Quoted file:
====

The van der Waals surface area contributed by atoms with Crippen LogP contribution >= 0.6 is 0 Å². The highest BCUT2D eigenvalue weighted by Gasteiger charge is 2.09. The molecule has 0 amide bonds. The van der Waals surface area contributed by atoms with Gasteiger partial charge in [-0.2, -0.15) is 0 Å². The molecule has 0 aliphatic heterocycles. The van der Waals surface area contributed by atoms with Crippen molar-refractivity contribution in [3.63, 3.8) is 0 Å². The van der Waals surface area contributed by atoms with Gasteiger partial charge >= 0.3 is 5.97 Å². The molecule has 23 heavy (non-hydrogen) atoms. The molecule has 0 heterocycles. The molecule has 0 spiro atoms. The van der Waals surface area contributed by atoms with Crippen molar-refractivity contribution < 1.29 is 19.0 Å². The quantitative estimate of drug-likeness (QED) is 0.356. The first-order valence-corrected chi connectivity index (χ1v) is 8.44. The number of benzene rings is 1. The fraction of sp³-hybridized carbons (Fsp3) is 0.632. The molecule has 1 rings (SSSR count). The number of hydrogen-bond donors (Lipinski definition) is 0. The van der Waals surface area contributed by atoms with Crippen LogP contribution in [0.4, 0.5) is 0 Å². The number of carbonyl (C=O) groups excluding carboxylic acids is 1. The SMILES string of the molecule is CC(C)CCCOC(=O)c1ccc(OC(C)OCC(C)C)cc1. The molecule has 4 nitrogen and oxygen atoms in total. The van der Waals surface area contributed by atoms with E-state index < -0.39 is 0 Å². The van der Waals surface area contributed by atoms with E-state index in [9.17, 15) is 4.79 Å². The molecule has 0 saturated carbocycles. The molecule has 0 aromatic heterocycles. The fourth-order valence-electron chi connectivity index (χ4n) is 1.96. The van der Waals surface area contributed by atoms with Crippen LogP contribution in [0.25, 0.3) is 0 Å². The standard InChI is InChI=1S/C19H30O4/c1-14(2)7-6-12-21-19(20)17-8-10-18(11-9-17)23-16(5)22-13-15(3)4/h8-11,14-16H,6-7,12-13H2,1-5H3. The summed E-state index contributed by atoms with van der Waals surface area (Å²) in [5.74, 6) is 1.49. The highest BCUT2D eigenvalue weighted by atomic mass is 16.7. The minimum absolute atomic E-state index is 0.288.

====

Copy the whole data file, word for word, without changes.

The van der Waals surface area contributed by atoms with Crippen LogP contribution >= 0.6 is 0 Å². The highest BCUT2D eigenvalue weighted by Gasteiger charge is 2.09. The molecule has 0 amide bonds. The van der Waals surface area contributed by atoms with Gasteiger partial charge in [-0.2, -0.15) is 0 Å². The molecule has 0 aliphatic heterocycles. The van der Waals surface area contributed by atoms with Crippen molar-refractivity contribution in [3.63, 3.8) is 0 Å². The van der Waals surface area contributed by atoms with Gasteiger partial charge >= 0.3 is 5.97 Å². The molecule has 23 heavy (non-hydrogen) atoms. The molecule has 0 heterocycles. The molecule has 0 spiro atoms. The van der Waals surface area contributed by atoms with Crippen molar-refractivity contribution < 1.29 is 19.0 Å². The quantitative estimate of drug-likeness (QED) is 0.356. The first-order valence-corrected chi connectivity index (χ1v) is 8.44. The number of benzene rings is 1. The fraction of sp³-hybridized carbons (Fsp3) is 0.632. The molecule has 1 rings (SSSR count). The number of hydrogen-bond donors (Lipinski definition) is 0. The van der Waals surface area contributed by atoms with Crippen LogP contribution in [0.4, 0.5) is 0 Å². The number of carbonyl (C=O) groups excluding carboxylic acids is 1. The SMILES string of the molecule is CC(C)CCCOC(=O)c1ccc(OC(C)OCC(C)C)cc1. The molecule has 4 nitrogen and oxygen atoms in total. The van der Waals surface area contributed by atoms with E-state index < -0.39 is 0 Å². The van der Waals surface area contributed by atoms with E-state index in [9.17, 15) is 4.79 Å². The molecule has 0 saturated carbocycles. The molecule has 0 aromatic heterocycles. The fourth-order valence-electron chi connectivity index (χ4n) is 1.96. The van der Waals surface area contributed by atoms with Crippen LogP contribution in [0.25, 0.3) is 0 Å². The standard InChI is InChI=1S/C19H30O4/c1-14(2)7-6-12-21-19(20)17-8-10-18(11-9-17)23-16(5)22-13-15(3)4/h8-11,14-16H,6-7,12-13H2,1-5H3. The summed E-state index contributed by atoms with van der Waals surface area (Å²) in [5.74, 6) is 1.49. The highest BCUT2D eigenvalue weighted by atomic mass is 16.7. The minimum absolute atomic E-state index is 0.288.